Making decisions at the grocery store can be challenging when it comes to understanding food labels that read fat-free, no sugar added or sugar-free and hormone-free.
There are dozens of misleading claims hiding on our grocery store shelves. Take fat-free creamer. Yes, it’s fat-free, but to compensate for lack of flavour, sugar or sugar substitutes are added.
The same for sugar-free items. Fat is added to compensate for lack of sugar like sugar-free Oreos. A regular Oreo has 2 grams of fat, but a sugar-free Oreo has 5 grams of fat.
“No sugar added” food labels doesn’t necessarily mean there’s no sugar present, University of Toronto researchers say.
Do claims of “no sugar added” and “reduced in sugar” on labels on packaged food and beverage products really mean you’re getting a healthier alternative?
Not so much, researchers at the University of Toronto say. In fact, they may not actually have “notable reductions” in calories, and some may even contain sugar amounts that are considered “excess” by the World Health Organization (WHO).
“Overall, we found that products with sugar claims were healthier and lower in free sugars, but we also saw examples of products with sugar claims that may conflict with what we know of consumer expectations,” Jodi Bernstein, lead author and PhD student in the department of nutritional sciences, says.
“For example, products with a reduced in sugar claim may not have similar reductions in calories and ‘no added sugar’ claims may be found on products that are high in sugars – contrary to what consumer may expect.”
“Free sugars are the sugars, syrups and fruit juices that have been removed from their naturally occurring sources of whole fruits, vegetables, dairy products and some grains,” Bernstein explained.
“And once removed, these sugars are ‘free’ to be consumed in large quantities and added into foods.”
That can lead people to eat more of them, which can increase the risk of cardiovascular disease, obesity and diabetes.
Upon looking closer, the research team found that almost half of the products examined (48 per cent) had excess free sugar levels.
This, Bernstein says, means they had free sugar levels higher than those recommended by WHO – which is a maximum of 10 per cent of calories consumed.
“A ‘no sugar added’ claim means that no sugar has been ‘added,’ but that doesn’t mean the product wasn’t high in sugars in the first place,” Bernstein clarifies. “Although fruit juice is considered a free sugar, it doesn’t fall under the Canadian definition of an ‘added sugar.’”
According to the Canadian Food and Drug Regulations, labels on food products must “be accurate, truthful and not misleading.” Yet, under these same regulations, fruit juices are commonly considered a fruit ingredient and not a sweetener, researchers say.
So in this case, fruit drinks or fruit juice products may still come with a “no sugar added” claim even if they contain excess free sugar.
The researchers found excess free sugar in 15 of the 16 fruit preserves and all of the 234 fruit juices and juice drinks they looked at that came with “no sugar added claims.”
In total, Bernstein and her team looked at over 3,000 products including puddings, yogurts, cereals, fruit drinks, salad dressings and sweet condiments; 635 of those products had at least one sugar claim.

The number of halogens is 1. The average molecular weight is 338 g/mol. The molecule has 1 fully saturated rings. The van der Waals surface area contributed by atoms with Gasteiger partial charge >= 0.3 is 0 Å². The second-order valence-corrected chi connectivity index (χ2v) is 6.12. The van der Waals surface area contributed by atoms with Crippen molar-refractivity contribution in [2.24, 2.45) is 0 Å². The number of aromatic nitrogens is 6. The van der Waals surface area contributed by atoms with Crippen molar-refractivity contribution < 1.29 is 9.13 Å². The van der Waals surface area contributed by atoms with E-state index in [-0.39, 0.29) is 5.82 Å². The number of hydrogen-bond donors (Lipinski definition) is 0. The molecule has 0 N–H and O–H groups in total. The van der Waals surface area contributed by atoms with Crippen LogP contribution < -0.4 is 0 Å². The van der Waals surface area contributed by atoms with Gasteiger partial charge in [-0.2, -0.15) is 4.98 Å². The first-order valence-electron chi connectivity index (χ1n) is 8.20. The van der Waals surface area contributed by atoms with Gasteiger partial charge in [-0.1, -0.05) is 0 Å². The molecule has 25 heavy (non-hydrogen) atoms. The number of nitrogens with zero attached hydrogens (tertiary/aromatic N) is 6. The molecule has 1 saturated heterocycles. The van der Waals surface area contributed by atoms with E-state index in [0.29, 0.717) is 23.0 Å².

“Canadians are increasingly trying to limit the amount of sugars they eat and only a couple years ago the WHO emerged with guidelines recommending intakes of sugars be limited to reduce the risk of chronic diseases associated with eating too much sugars,” Bernstein says.
“It is particularly important that the tools consumers have available to them on the food label, like sugar claims, help guide them to healthier choices that are lower in sugars.”
Bernstein hopes that consumers recognize the limitations of these claims when choosing pre-packaged foods and beverages.
“Just because a product has a sugar claim doesn’t automatically mean it’s a healthier choice,” she warns.
An earlier study published in March by the University of North Carolina at Chapel Hill came to similar conclusions with no sugar, low-sodium, non-fat and low-fat claims.
According to researchers, these claims rarely match the actual nutritional quality of the food and would often have a worse nutritional profile than those without such claims.
Whole foods a better approach
Vancouver-based registered dietitian Lindsay Pleskot, who is not affiliated with the research, agreed that claims about “added sugar” and “reduced sugar” can be confusing or misleading for consumers.
‘Just because a product has a sugar claim or fat claim or sodium claim, doesn’t mean it’s automatically a healthier choice,’ says the study’s lead author, registered dietitian and PhD candidate Jodi Bernstein. (Jodi Bernstein)
For people struggling to navigate labelling on packaged foods, Pleskot suggested opting for more whole foods — single-ingredient foods like vegetables and fruit — and eating at home more often.
“This way they don’t need to worry about being a detective and having to scrutinize packaging,” she said.
Pleskot praised the research, saying the findings could be helpful in influencing policy.
That’s Bernstein’s hope as well. She said regulations could be improved to ensure the claims are meeting consumers’ perceptions, and to make sure they’re found on foods that are low in sugars and lower in calories and meet overall health criteria.
But in the end, it comes down to what happens in the grocery store.
“Consumers can try to think critically when they see a sugar claim and consider, ‘What is the claim really saying?'” Bernstein said.
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